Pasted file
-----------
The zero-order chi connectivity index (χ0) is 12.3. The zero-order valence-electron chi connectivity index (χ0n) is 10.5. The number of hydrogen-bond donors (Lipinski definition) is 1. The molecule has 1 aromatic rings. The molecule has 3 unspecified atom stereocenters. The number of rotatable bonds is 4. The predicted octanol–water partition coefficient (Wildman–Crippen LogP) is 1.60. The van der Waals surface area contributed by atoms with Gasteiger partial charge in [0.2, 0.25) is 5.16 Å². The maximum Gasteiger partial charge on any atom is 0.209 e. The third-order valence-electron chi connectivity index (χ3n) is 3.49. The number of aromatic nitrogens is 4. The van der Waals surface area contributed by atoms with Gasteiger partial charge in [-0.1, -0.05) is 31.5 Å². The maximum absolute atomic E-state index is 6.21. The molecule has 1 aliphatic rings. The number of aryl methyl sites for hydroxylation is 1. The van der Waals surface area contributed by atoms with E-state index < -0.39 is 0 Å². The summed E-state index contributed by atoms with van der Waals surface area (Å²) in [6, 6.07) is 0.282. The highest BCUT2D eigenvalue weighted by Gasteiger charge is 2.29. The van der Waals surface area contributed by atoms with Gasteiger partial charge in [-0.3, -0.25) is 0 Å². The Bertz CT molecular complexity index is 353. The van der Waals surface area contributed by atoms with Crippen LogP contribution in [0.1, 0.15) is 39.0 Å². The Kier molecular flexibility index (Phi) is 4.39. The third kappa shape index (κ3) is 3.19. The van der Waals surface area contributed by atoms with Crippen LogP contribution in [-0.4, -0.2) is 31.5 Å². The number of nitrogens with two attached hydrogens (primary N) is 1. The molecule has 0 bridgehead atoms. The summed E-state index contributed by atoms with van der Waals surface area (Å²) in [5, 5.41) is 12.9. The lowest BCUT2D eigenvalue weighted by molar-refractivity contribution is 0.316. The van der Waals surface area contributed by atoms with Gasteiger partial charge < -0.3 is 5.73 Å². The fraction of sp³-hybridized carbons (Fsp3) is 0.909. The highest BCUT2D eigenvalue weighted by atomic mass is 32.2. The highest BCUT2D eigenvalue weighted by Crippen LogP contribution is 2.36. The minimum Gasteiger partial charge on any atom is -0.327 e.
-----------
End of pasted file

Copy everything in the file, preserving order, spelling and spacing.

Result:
The zero-order chi connectivity index (χ0) is 12.3. The zero-order valence-electron chi connectivity index (χ0n) is 10.5. The number of hydrogen-bond donors (Lipinski definition) is 1. The molecule has 1 aromatic rings. The molecule has 3 unspecified atom stereocenters. The number of rotatable bonds is 4. The predicted octanol–water partition coefficient (Wildman–Crippen LogP) is 1.60. The van der Waals surface area contributed by atoms with Gasteiger partial charge in [0.2, 0.25) is 5.16 Å². The maximum Gasteiger partial charge on any atom is 0.209 e. The third-order valence-electron chi connectivity index (χ3n) is 3.49. The number of aromatic nitrogens is 4. The van der Waals surface area contributed by atoms with Gasteiger partial charge in [-0.1, -0.05) is 31.5 Å². The maximum absolute atomic E-state index is 6.21. The molecule has 1 aliphatic rings. The number of aryl methyl sites for hydroxylation is 1. The van der Waals surface area contributed by atoms with E-state index < -0.39 is 0 Å². The summed E-state index contributed by atoms with van der Waals surface area (Å²) in [6, 6.07) is 0.282. The highest BCUT2D eigenvalue weighted by Gasteiger charge is 2.29. The van der Waals surface area contributed by atoms with Gasteiger partial charge in [-0.3, -0.25) is 0 Å². The Bertz CT molecular complexity index is 353. The van der Waals surface area contributed by atoms with Crippen LogP contribution in [0.1, 0.15) is 39.0 Å². The Kier molecular flexibility index (Phi) is 4.39. The third kappa shape index (κ3) is 3.19. The van der Waals surface area contributed by atoms with Crippen LogP contribution in [-0.4, -0.2) is 31.5 Å². The number of nitrogens with two attached hydrogens (primary N) is 1. The molecule has 0 bridgehead atoms. The summed E-state index contributed by atoms with van der Waals surface area (Å²) in [5, 5.41) is 12.9. The lowest BCUT2D eigenvalue weighted by molar-refractivity contribution is 0.316. The van der Waals surface area contributed by atoms with Gasteiger partial charge < -0.3 is 5.73 Å². The fraction of sp³-hybridized carbons (Fsp3) is 0.909. The highest BCUT2D eigenvalue weighted by atomic mass is 32.2. The highest BCUT2D eigenvalue weighted by Crippen LogP contribution is 2.36. The minimum Gasteiger partial charge on any atom is -0.327 e.